The loss of lock in the loop causes a transient that can be detected by frequency detector 64. The magnitude and polarity of the frequency shift transient are input to GPS data processor 56 to preposition signal-search algorithm 18 (FIG. 1) to the most likely frequency off-set. Rather than having to sequentially search the entire frequency uncertainty, only a small portion is sequentially searched, thereby resulting in significantly reduced satellite signal acquisition and reacquisition times.
Frequency shift detector 64 in shock detector 14 compares the signals at input 80 and 82 and provides an indication of the difference to magnitude circuit 66 and polarity circuit 68. Magnitude circuit 66 provides an indication of the magnitude of the difference between the signals at output 84. Magnitude circuit 66 can be a frequency comparator that provides an analog output related to the difference in frequency between the first reference oscillator and the second voltage controlled injection oscillator.
Polarity circuit 68 provides an indication of the polarity (plus or minus) of the difference at output 86. Polarity circuit 68 can be a comparator that determines the polarity of the analog voltage from the frequency comparator. The signals from the frequency comparator and the polarity comparator can be digitized.
GPS data processor 56 utilizes the magnitude data from circuit 66 and the polarity data from circuit 68 to adjust the signal-search algorithm (e.g., algorithm 18 (FIG. 2). Preferably, GPS data processor 56 provides a control signal via a line 88 to GPS digital signal processor 54 to adjust signal-search algorithm 18 to a frequency range associated with the difference in frequency between the signals at inputs 80 and 82. The difference in frequency is indicative of the shock detected by detector 14.
The present invention advantageously utilizes two oscillators (reference oscillator 60 and VCO 74) that are already present in conventional designs of system 10 to additionally detect mechanical shocks or temperature variations. Alternatively, additional oscillators can be utilized for making a determination of mechanical shocks or temperature transients. Further still, although oscillators 60 and 74 are shown and discussed, other oscillators within conventional design of receiver 12 can be utilized to determine mechanical shocks. Further still, other shock-sensing techniques or sensors (e.g., mechanical sensors) can be utilized.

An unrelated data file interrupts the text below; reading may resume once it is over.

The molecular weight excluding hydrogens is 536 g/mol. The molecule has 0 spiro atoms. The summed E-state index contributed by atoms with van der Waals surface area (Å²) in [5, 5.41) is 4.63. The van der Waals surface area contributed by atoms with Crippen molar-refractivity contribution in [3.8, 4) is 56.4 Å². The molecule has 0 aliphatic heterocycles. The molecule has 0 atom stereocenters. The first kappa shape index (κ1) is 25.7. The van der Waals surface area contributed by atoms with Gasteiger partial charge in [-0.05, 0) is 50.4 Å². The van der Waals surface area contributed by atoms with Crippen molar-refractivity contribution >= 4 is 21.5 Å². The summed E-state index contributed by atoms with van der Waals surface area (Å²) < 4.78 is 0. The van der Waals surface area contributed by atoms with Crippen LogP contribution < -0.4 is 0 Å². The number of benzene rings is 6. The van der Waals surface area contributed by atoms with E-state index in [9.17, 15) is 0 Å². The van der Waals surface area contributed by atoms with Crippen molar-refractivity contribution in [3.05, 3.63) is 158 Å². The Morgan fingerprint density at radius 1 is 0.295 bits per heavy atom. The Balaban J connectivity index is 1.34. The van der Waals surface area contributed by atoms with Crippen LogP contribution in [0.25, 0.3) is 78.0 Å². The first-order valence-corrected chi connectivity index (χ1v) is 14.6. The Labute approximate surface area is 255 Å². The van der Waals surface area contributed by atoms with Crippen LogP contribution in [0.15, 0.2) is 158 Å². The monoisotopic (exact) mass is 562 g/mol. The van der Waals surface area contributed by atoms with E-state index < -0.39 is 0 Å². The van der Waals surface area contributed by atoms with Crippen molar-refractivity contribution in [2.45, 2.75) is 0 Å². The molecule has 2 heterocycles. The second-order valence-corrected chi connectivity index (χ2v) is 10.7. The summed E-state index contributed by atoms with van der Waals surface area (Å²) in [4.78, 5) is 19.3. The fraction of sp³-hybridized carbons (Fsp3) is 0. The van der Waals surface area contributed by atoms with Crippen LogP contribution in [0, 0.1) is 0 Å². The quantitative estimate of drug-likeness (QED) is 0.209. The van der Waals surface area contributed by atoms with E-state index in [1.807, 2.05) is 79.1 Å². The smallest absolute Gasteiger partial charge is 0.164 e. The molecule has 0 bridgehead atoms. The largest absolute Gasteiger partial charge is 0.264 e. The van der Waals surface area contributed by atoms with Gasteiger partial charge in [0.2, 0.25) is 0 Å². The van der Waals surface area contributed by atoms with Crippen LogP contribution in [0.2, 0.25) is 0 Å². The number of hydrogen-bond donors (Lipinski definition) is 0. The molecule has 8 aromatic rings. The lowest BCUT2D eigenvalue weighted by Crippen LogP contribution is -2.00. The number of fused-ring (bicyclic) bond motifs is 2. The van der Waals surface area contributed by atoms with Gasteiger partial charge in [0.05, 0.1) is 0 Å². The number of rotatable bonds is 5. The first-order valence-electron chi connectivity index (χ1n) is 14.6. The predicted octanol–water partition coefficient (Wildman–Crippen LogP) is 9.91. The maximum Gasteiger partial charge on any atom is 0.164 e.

It is understood that, while preferred embodiments, examples, and values are given, they are for the purpose of illustration only. The apparatus and method of the invention are not limited to the precise details and conditions disclosed. For example, although a shock detector based upon a frequency shift comparison is described, other shock detectors and frequency shift detection circuits could be utilized. Further, although conventional receiver architectures are discussed, the present invention can be utilized in other types of receivers. Thus, changes may be made to the details disclosed without departing from the spirit of the invention, which is defined by the following claims.
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|U.S. Classification||701/468, 701/408|
|Cooperative Classification||G01S19/26, G01S19/235, G01S19/18|
|European Classification||G01S19/23C, G01S19/26|
|Mar 24, 1999||AS||Assignment|
Owner name: ROCKWELL COLLINS, INC., IOWA
Free format text: ASSIGNMENT OF ASSIGNORS INTEREST;ASSIGNOR:YAKOS, MICHAEL D.;REEL/FRAME:009850/0962
Effective date: 19990324